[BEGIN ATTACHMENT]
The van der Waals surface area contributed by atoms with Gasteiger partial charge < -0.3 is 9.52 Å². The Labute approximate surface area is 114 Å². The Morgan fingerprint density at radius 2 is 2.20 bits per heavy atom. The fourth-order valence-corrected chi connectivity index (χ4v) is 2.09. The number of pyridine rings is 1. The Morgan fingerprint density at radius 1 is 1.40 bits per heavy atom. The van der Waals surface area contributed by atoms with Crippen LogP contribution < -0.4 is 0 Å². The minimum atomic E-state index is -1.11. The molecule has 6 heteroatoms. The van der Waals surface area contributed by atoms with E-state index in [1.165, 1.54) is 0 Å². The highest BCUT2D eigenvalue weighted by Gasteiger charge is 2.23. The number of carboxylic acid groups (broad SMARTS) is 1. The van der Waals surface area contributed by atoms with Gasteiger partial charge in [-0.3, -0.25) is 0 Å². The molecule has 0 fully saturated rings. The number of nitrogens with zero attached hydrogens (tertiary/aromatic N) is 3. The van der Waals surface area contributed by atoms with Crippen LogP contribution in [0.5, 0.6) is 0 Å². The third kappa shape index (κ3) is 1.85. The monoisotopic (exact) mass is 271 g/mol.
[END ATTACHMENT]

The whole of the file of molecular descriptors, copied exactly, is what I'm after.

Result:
The van der Waals surface area contributed by atoms with Gasteiger partial charge < -0.3 is 9.52 Å². The Labute approximate surface area is 114 Å². The Morgan fingerprint density at radius 2 is 2.20 bits per heavy atom. The fourth-order valence-corrected chi connectivity index (χ4v) is 2.09. The number of pyridine rings is 1. The Morgan fingerprint density at radius 1 is 1.40 bits per heavy atom. The van der Waals surface area contributed by atoms with Crippen LogP contribution < -0.4 is 0 Å². The minimum atomic E-state index is -1.11. The molecule has 6 heteroatoms. The van der Waals surface area contributed by atoms with E-state index in [1.165, 1.54) is 0 Å². The highest BCUT2D eigenvalue weighted by Gasteiger charge is 2.23. The number of carboxylic acid groups (broad SMARTS) is 1. The van der Waals surface area contributed by atoms with Gasteiger partial charge in [-0.3, -0.25) is 0 Å². The molecule has 0 fully saturated rings. The number of nitrogens with zero attached hydrogens (tertiary/aromatic N) is 3. The van der Waals surface area contributed by atoms with Crippen LogP contribution in [0.5, 0.6) is 0 Å². The third kappa shape index (κ3) is 1.85. The monoisotopic (exact) mass is 271 g/mol.